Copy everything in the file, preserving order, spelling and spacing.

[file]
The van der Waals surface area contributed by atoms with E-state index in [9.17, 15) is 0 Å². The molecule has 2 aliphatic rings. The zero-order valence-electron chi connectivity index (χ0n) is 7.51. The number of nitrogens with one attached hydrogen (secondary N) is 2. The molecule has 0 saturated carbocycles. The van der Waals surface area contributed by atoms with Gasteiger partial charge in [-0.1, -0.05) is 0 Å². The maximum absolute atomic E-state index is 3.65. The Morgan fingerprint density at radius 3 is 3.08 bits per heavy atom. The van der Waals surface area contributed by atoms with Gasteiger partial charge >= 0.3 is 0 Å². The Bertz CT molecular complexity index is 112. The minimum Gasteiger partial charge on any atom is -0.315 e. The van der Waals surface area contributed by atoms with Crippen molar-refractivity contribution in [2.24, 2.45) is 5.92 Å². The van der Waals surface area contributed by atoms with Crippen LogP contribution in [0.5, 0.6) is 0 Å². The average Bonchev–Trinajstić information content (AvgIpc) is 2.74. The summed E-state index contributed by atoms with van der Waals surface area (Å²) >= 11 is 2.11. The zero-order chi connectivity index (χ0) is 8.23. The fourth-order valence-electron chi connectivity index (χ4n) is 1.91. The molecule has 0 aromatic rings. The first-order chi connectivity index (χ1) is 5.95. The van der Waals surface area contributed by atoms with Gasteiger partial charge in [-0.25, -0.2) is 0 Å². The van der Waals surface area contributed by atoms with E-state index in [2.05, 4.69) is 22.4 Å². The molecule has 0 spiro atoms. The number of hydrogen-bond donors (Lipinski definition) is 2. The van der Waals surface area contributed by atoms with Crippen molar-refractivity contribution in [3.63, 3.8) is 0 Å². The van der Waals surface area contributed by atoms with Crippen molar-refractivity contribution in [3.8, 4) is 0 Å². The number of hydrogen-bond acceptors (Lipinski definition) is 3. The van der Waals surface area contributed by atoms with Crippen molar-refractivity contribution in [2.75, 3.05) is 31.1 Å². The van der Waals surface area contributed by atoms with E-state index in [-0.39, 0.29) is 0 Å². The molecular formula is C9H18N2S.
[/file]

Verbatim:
The van der Waals surface area contributed by atoms with E-state index in [9.17, 15) is 0 Å². The molecule has 2 aliphatic rings. The zero-order valence-electron chi connectivity index (χ0n) is 7.51. The number of nitrogens with one attached hydrogen (secondary N) is 2. The molecule has 0 saturated carbocycles. The van der Waals surface area contributed by atoms with Gasteiger partial charge in [-0.1, -0.05) is 0 Å². The maximum absolute atomic E-state index is 3.65. The Morgan fingerprint density at radius 3 is 3.08 bits per heavy atom. The van der Waals surface area contributed by atoms with Gasteiger partial charge >= 0.3 is 0 Å². The Bertz CT molecular complexity index is 112. The minimum Gasteiger partial charge on any atom is -0.315 e. The van der Waals surface area contributed by atoms with Crippen molar-refractivity contribution in [2.24, 2.45) is 5.92 Å². The van der Waals surface area contributed by atoms with Crippen LogP contribution in [0.5, 0.6) is 0 Å². The average Bonchev–Trinajstić information content (AvgIpc) is 2.74. The summed E-state index contributed by atoms with van der Waals surface area (Å²) >= 11 is 2.11. The zero-order chi connectivity index (χ0) is 8.23. The fourth-order valence-electron chi connectivity index (χ4n) is 1.91. The molecule has 0 aromatic rings. The first-order chi connectivity index (χ1) is 5.95. The van der Waals surface area contributed by atoms with Gasteiger partial charge in [-0.25, -0.2) is 0 Å². The van der Waals surface area contributed by atoms with E-state index in [2.05, 4.69) is 22.4 Å². The molecule has 0 spiro atoms. The number of hydrogen-bond donors (Lipinski definition) is 2. The van der Waals surface area contributed by atoms with Crippen molar-refractivity contribution in [3.63, 3.8) is 0 Å². The van der Waals surface area contributed by atoms with Crippen molar-refractivity contribution in [3.8, 4) is 0 Å². The number of hydrogen-bond acceptors (Lipinski definition) is 3. The van der Waals surface area contributed by atoms with Crippen molar-refractivity contribution in [2.75, 3.05) is 31.1 Å². The van der Waals surface area contributed by atoms with E-state index in [-0.39, 0.29) is 0 Å². The molecular formula is C9H18N2S.